There is a lovely tumbling lightness to this group of Euphorbia characias, sea holly and some choice spiky leaves against the pale trunks of the birch (top photo) and below a huge stand of pink phlox is the plant that delightfully breaks the restrained palette of greens and white (below).

When I was eating my sandwich with Helen Dillon she was almost cross that there was such an intense outpouring of interest in her garden the moment she was leaving it. But I hope she has been enjoying the interest too and I for one am thrilled that it galvanised me to paying the garden a long-delayed visit.

 I think Helen Dillon has made a very astute move, leaving now rather than slaving away, keeping a famous garden as perfect as it has always been in the magazines and lecture theatres. She says she is indeed very excited about the chance to start again. I thank her for wonderful enthusiasm, and for her brilliantly blunt, always entertaining writing that has taught so many of us so much. I have no doubt she will make another wonderful garden.

The one thing I could not have fitted into that miniature Skoda if I had tried is the fantastic oak bench that nestles against the silver birch trees in the front garden. I am smitten by the simplicity and stillness of the bench and the heavy, splayed triangle blocks that support it:

Simple, elegant (covetable) bench, Helen Dillon’s front garden.


    TOM STUART-SMITH’S VIBRANT, SCENTED JULY GARDEN (AND THE CAKE TO MATCH IT) broom and seatThe Sunken courtyard garden, Serge Hill  with brilliant yellow Mount Etna Broom billowing overhead and a soft tapestry of grasses, salvia, astrantia and Euphorbia at ground level


The problem Tom Stuart-Smith must face when he occasionally opens his Hertfordshire garden is that none of the visitors are inclined to leave.  It is a glorious Monday in July and only a few miles north of the clutter and bustle of the Edgware Road. I step out of my car and am immediately met with this: idyllic, gently rolling parkland –  blond grass and spreading oaks, the view softened by perfectly judged swathes of uncut meadow that divide the house from the countryside beyond:

the view from Serge Hill

The view from Serge Hill

Sweetly clad outbuildings begin the sense of welcome and tip you, deliciously unsuspecting, into the different garden spaces beyond. IMG_5005

Outbuildings festooned with clematis and roses

Turning right, my breath is taken away by stretches of pale, delicate Echinacea pallida which float freely like exquisite jelly fish in the Prairie.

IMG_4853 (1)

Echinacea Pallida

In this gorgeous area of of prairie planting Tom has created a dreamy place to experiment with broad sweeps of colour and form: as each plant comes into its own it casts a certain new intensity or contrast of texture on the scene. Here, fantastically generous quantities of Dianthus carthusianorum add both an earthy density and an almost luminous glow to the softly pastel, slightly shredded quality of the Echinacea.

pallida and carthusianorum

Dianthus carthusianorum and Echinacea pallida

The wonderful coral red Penstemmon barbatus coccineus is scattered gently through the planting to lift it away from the coolness of the pinks:


Coral red Penstemmon barbatus coccineus amongst Echinacea and Dianthus carthusianorum

And there are – almost hidden –  dashes of a really wild orange from the native American milkweed, Asclepias tuberose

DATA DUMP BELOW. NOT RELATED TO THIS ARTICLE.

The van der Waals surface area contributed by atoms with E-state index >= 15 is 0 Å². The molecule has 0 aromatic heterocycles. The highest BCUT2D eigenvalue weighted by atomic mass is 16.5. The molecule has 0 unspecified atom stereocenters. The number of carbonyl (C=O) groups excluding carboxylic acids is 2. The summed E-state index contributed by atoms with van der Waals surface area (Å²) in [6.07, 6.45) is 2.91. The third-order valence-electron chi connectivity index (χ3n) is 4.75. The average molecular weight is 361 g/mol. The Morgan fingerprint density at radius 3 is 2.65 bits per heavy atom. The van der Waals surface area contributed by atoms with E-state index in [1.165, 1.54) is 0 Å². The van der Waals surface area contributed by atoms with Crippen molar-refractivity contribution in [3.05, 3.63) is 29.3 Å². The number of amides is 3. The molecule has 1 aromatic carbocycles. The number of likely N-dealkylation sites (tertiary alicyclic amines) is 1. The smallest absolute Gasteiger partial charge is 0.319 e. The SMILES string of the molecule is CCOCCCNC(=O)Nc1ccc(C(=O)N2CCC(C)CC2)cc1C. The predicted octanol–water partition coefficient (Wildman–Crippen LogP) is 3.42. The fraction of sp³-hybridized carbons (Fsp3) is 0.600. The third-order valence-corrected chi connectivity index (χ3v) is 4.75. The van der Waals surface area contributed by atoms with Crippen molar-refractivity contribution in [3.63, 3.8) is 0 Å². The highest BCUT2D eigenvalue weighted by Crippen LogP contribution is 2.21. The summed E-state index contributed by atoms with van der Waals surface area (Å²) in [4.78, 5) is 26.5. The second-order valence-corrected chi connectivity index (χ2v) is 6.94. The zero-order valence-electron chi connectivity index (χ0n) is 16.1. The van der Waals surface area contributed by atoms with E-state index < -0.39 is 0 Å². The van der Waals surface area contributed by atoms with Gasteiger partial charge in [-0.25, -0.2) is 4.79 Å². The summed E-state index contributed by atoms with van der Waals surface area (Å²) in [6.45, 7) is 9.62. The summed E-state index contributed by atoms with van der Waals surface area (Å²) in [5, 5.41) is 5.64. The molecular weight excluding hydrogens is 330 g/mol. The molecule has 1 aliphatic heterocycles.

dianthus pentstemon and orange one

Asclepias tuberose with Dianthus carthusianorum

The whole scene is naturally masterfully framed – here by handsome hedges and rusty roof tiles:roof and meadow

Here by the simple pale blue-grey of the corrugated iron building designed by Ptolemy Dean:corrugated roof and the tall onesThe towering forms of Silphium laciniatum – another native American prairie plant, the Compass plant – seem to herald a leitmotive throughout the garden, as if Tom Stuart-Smith is keen to ensure that there are tall elegant shadows of his tall elegant self just in case he is not personally there to greet you.

the tall ones

Silphium laciniatum against the sky

Through a simple oak gate into a classic, scented kitchen garden:


It is at this point that the visitors – who are here to support the NGS and The Garden Museum – begin to find the whole thing highly covetable and start to put down their own roots.  The Prairie has been a surprising and ethereal adventure but here, there is a manageable, settled feel with that brilliant combination of productive order and sense of overspilling colour that you get from the happiest kitchen gardens:

verbena kitchen

Verbena bonariensis and Allium sphaerocephalon amongst beans in the kitchen gardenkitchen garden sans ladiesView through to the Pelargonium and tomato-filled greenhouse

kitchen garden door

 The blue-grey corrugated iron and bleached wooden door of the kitchen garden ‘shed’ a subtle backdrop to pots of scented sweet peas, white agapanthus, espaliered fruit trees and lavender.

tulbaghia against cabbageIMG_4905

Tulbaghia violacea a brilliantly perky edging to a bed of moody blue-green cabbage

Back out of the kitchen garden and into the calm of meadow and hedge:


A further rounded, shaggy yew hedge forms a protective embrace around the main family garden:soft protection of yew

Beyond the hedge I find myself in a rich terracotta, green and fading mauve haven of comfort and softness.  This a National Garden Scheme version of the Marie Celeste – the table and chairs are set out and ready to go, an embroidered cinnamon coloured shawl is draped casually over a bench the doors to the house are breezily ajar. But there are no Stuart-Smiths about and again the visitors find themselves settling down at the table, moving on only with difficulty:terracota barnThrough the barn windows framed by a voluptuous draped vine, there is an intoxicating glimpse of rich yellow from the Mount Etna Broom beyond:IMG_4924Palest yellow hollyhocks provide a serene offbeat echo to the riot of yellow through the archway:yellow holly hock